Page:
# A Series RLC Circuit

```A Series RLC Circuit
This lab will let you learn the characteristics of both amplitude and phase of a series RLC
circuit.
Theory
Inductors and Capacitors
Resistors (R), inductors (L) and capacitors (C) are passive components commonly used in
AC electrical circuits. An inductor shown in Figure1a is usually constructed as a coil of
conducting material, typically copper wire, wrapped around a core either of air or of
ferromagnetic material. Figure 1b shows several large inductors seen commonly in AC
circuits.
Figure 1a Three small inductors are show what inductors look like
Figure 1b Three large inductors
Figure 2 Various types of capacitors. From left in the up part: multilayer ceramic,
ceramic disc, multilayer polyester film, tubular ceramic, polystyrene, metallized polyester
film, aluminium electrolytic. Major scale divisions are cm. The lower part shows various
capacitors with high values of capacitances.
A capacitor is an electrical/electronic device that can store energy in the electric field
between a pair of conductors (called &quot;plates&quot;). Figure 2 shows various types of capacitors.
RLC series circuit
If the angular frequency of an AC signal applied from the function generator is ω (=2πf)
the impendence Z of a RLC series circuit is thus:
1
Z = R + i (ωL −
) (1)
ωC
where R-the resistance in Ω of the resistor, L-the inductance in H of the inductor and Cthe capacitance in F of the capacitor and i= − 1 . The current passing through the
circuit is equal to:
I=
V0
(2)
1
R + i (ωL −
)
ωC
There are two kinds of characteristics, of amplitude and of phase, we need to study for
the RLC circuit. The amplitude of I equals to
| I |=
V0
1 2
)
R 2 + (ωL −
ωC
(3)
Certainly, when the frequency f equals to the resonant frequency f0 =
1
the
2π LC
Equation (3) is simplified just to V0/R. The phase θ of I is determined by
1
ωL −
ωC )
(4)
θ = tan −1 (
R
We can conclude from Equation (3) and (4) that the amplitude |I| reaches a maximum
value while the phase θ becomes zero when the frequency f equals to the resonant
frequency f0. Also, we can find that the phase of I is negative (capacitance) if f is less that
f0 and is positive (inductance) if f is greater than f0 (see Figure 4b).
Pre-Lab
1. Using PSpice, draw a RLC circuit as pictured as Figure 1 and choose R=38Ω, C=0.1&micro;F
and L=1.2mH and VSIN source (AC=5, DC=0, VAMPL=5, FREQ=10K). Simulate it by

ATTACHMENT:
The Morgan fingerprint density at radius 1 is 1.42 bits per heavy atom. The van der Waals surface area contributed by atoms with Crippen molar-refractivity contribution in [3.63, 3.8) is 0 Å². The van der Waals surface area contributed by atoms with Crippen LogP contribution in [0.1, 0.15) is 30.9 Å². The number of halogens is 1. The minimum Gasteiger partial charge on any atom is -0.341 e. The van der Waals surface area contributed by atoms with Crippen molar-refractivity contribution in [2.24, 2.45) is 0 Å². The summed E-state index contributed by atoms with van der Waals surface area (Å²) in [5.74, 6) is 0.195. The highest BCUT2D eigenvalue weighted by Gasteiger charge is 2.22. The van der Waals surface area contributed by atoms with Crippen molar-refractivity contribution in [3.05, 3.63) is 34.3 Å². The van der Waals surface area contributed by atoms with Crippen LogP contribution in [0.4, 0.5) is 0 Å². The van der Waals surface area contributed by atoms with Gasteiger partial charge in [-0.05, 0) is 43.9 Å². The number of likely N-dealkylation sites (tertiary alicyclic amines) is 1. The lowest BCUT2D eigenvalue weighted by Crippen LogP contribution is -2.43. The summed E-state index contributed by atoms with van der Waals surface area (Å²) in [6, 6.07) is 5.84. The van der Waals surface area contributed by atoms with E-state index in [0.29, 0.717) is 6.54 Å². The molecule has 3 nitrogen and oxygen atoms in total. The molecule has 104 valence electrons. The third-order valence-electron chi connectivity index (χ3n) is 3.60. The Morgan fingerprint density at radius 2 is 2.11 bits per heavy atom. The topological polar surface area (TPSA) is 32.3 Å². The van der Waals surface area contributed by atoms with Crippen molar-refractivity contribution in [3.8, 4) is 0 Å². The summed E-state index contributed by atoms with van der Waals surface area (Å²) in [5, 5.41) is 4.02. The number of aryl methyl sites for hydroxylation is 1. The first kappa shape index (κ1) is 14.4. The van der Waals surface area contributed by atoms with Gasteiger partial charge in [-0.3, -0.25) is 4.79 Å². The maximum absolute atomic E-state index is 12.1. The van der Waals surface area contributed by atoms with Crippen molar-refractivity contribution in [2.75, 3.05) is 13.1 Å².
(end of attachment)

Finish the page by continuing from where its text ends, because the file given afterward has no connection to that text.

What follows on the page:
1
using of AC Sweep. Find what the resonant frequency f0 ( =
) is.
2π LC
2. Simulate the above RLC circuit by using of Transient. Find the phase different
between V0 and I, or between V0 and VR.
Figure 3 A series RLC circuit with a sinusoidal source applied for measuring its
amplitude and phase characteristics
Procedure
1. Construct a circuit as shown in Figure 3. Pay attention to the positive and negative
terminals of the cables from the function generator, and also to that of the cables to
connect to the oscilloscope.
2. Drive the circuit by a sine wave from a function generator and connect the oscilloscope
channel 1 to the function generator V0 and channel 2 to the resistor R.
3. Change the frequency of the function generator from 2 KHz up to 30 KHz. Measure
and fill the voltages on R (the curves I and VR versus the frequency f are exactly same) for
15 different frequencies into the following table. Try to keep V0 as constant as you can.
Find where the resonant frequency is.
f (KH)
I
f(KH)
I
f(KH)
I
2
4
6
8
9
10
11
12
13
14
15
16
17
18
19
20
22
24
26
28
30
4. Change the frequency of the function generator from 2 KHz up to 30 KHz. Measure the
phase difference between VR and V0 for 15 different frequencies and fill them into
following table. Your results should be similar to Figure 4. The method of measuring the
phase difference between two waves is demonstrated in Figure 5 and is by using of
following equation
θ = ( AB / AC ) ⋅ 360 0
(5)
Try to keep VR and V0 having equal amplitudes (peak-to-peak) so that you will be easy to
measure AB and AC. Find what θ are at all 15 frequencies, especially find what θ is at the
resonant frequency.
f (KH)
θ (degree)
f(KH)
θ (degree)
f(KH)
θ (degree)
2
4
6
8
9
10
11
12
13
14
15
16
17
18
19
20
22
24
26
28
30
5. Draw two curves (|I| and θ versus f) and submit them with your lab report.